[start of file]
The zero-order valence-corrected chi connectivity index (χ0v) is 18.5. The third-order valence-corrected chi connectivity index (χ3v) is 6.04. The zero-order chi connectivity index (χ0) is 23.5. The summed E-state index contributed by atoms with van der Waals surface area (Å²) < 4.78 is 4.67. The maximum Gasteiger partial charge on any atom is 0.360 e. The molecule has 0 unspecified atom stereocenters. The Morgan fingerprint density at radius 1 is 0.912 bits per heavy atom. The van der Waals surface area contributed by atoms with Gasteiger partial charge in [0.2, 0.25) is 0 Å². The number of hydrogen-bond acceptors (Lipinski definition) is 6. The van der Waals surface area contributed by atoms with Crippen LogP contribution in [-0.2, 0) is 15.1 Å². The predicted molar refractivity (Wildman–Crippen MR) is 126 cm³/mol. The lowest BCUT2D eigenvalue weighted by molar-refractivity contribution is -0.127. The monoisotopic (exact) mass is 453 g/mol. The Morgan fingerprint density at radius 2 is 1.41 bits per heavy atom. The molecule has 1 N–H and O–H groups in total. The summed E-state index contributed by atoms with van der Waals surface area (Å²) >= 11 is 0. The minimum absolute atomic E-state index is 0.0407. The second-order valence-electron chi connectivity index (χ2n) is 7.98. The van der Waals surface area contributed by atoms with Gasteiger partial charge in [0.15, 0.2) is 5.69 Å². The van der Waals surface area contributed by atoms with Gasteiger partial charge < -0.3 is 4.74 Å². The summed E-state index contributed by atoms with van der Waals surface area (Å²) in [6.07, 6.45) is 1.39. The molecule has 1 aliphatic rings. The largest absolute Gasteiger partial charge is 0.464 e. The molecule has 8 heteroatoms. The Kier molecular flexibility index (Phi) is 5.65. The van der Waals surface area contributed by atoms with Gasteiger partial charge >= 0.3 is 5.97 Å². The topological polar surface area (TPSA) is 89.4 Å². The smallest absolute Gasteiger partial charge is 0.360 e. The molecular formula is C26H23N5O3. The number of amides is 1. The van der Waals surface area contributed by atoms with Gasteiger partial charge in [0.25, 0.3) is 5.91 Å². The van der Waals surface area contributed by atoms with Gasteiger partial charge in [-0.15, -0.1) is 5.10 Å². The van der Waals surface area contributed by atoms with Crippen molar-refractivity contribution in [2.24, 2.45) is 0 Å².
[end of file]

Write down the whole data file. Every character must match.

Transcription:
The zero-order valence-corrected chi connectivity index (χ0v) is 18.5. The third-order valence-corrected chi connectivity index (χ3v) is 6.04. The zero-order chi connectivity index (χ0) is 23.5. The summed E-state index contributed by atoms with van der Waals surface area (Å²) < 4.78 is 4.67. The maximum Gasteiger partial charge on any atom is 0.360 e. The molecule has 0 unspecified atom stereocenters. The Morgan fingerprint density at radius 1 is 0.912 bits per heavy atom. The van der Waals surface area contributed by atoms with Gasteiger partial charge in [0.2, 0.25) is 0 Å². The number of hydrogen-bond acceptors (Lipinski definition) is 6. The van der Waals surface area contributed by atoms with Crippen LogP contribution in [-0.2, 0) is 15.1 Å². The predicted molar refractivity (Wildman–Crippen MR) is 126 cm³/mol. The lowest BCUT2D eigenvalue weighted by molar-refractivity contribution is -0.127. The monoisotopic (exact) mass is 453 g/mol. The Morgan fingerprint density at radius 2 is 1.41 bits per heavy atom. The molecule has 1 N–H and O–H groups in total. The summed E-state index contributed by atoms with van der Waals surface area (Å²) >= 11 is 0. The minimum absolute atomic E-state index is 0.0407. The second-order valence-electron chi connectivity index (χ2n) is 7.98. The van der Waals surface area contributed by atoms with Gasteiger partial charge in [0.15, 0.2) is 5.69 Å². The van der Waals surface area contributed by atoms with Gasteiger partial charge < -0.3 is 4.74 Å². The summed E-state index contributed by atoms with van der Waals surface area (Å²) in [6.07, 6.45) is 1.39. The molecule has 1 aliphatic rings. The largest absolute Gasteiger partial charge is 0.464 e. The molecule has 8 heteroatoms. The Kier molecular flexibility index (Phi) is 5.65. The van der Waals surface area contributed by atoms with Gasteiger partial charge >= 0.3 is 5.97 Å². The topological polar surface area (TPSA) is 89.4 Å². The smallest absolute Gasteiger partial charge is 0.360 e. The molecular formula is C26H23N5O3. The number of amides is 1. The van der Waals surface area contributed by atoms with Gasteiger partial charge in [0.25, 0.3) is 5.91 Å². The van der Waals surface area contributed by atoms with Gasteiger partial charge in [-0.15, -0.1) is 5.10 Å². The van der Waals surface area contributed by atoms with Crippen molar-refractivity contribution in [2.24, 2.45) is 0 Å².